This research program is investigating questions concerning immune responses with a focus on protective immunity to viral infections. Main projects: A. Antibody variable region repertoire: Antibody responses to protein antigens display considerable diversity. It was thus surprising that the response to the mouse alloantigen Ia.7 displays a dominant cross-reactive idiotype (CRI). The anti-Ia.7 repertoire induced by anti-idiotopes was shown to contain a novel pattern of overlapping but distinct sets of idiotypically-related antibodies. B. Antibody responses to different forms of CD4: Antibody responses of mice to recombinant, soluble CD4 (rCD4) were compared with those to the cell surface form of CD4. The responses were dramatically different, with rCD4 inducing high-titered antibody against sites not detectable on native, cellular CD4. This finding has important implications for vaccine development. Currently, responses to recombinant gp120 versus cell surface expressed HIV envelope are under study. C. Mechanisms of protective immunity to influenza virus infection: Of the immune effectors induced by vaccines or infection, which actually provide protection against infection depends upon an interplay of host and viral vectors. Protective vaccination against influenza has been studied in several types of mice: a) mice of several MHC haplotypes; b) beta2- microglobulin """"""""knock-out"""""""" mice with no expression of MHC class I complexes; and c) normal or beta2micro(-/-) mice depleted of CD4+ T cells in vivo. Protection by vaccinia vectors expressing the HA or NA proteins of influenza virus was shown to be antibody-mediated. Antibody responses were abnormally low in beta2micro(-/-) mice. Ongoing studies examine protective mechanisms under other circumstances thought to involve cell- mediated immunity.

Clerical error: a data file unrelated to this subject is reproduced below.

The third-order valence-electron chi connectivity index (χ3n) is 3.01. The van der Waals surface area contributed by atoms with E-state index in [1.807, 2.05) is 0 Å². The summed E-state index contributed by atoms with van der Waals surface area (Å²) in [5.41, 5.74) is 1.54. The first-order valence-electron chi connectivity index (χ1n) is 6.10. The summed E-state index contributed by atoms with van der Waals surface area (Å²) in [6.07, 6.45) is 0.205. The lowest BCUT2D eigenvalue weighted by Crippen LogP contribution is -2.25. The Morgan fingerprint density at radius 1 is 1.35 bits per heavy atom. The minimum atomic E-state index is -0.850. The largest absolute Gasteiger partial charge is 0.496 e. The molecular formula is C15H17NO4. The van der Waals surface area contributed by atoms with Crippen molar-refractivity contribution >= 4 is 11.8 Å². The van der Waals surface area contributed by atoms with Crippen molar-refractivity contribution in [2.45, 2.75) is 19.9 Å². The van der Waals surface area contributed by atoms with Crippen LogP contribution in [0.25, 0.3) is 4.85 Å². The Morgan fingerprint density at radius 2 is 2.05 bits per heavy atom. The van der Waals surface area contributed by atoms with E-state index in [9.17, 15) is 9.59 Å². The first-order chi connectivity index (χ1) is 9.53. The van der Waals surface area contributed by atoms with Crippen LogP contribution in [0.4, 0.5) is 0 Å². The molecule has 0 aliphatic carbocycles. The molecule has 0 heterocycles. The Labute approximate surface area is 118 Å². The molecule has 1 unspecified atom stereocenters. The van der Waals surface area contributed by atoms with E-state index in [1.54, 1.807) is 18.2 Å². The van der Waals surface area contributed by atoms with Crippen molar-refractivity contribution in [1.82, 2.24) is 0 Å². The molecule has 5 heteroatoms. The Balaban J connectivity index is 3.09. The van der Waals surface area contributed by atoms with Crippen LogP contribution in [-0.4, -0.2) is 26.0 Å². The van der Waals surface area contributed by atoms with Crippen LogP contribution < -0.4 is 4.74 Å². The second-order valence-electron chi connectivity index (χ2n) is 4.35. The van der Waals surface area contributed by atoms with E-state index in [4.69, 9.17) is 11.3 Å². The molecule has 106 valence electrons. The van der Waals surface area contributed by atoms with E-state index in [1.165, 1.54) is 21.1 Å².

National Institute of Health (NIH)
Food and Drug Administration (FDA)
Intramural Research (Z01)
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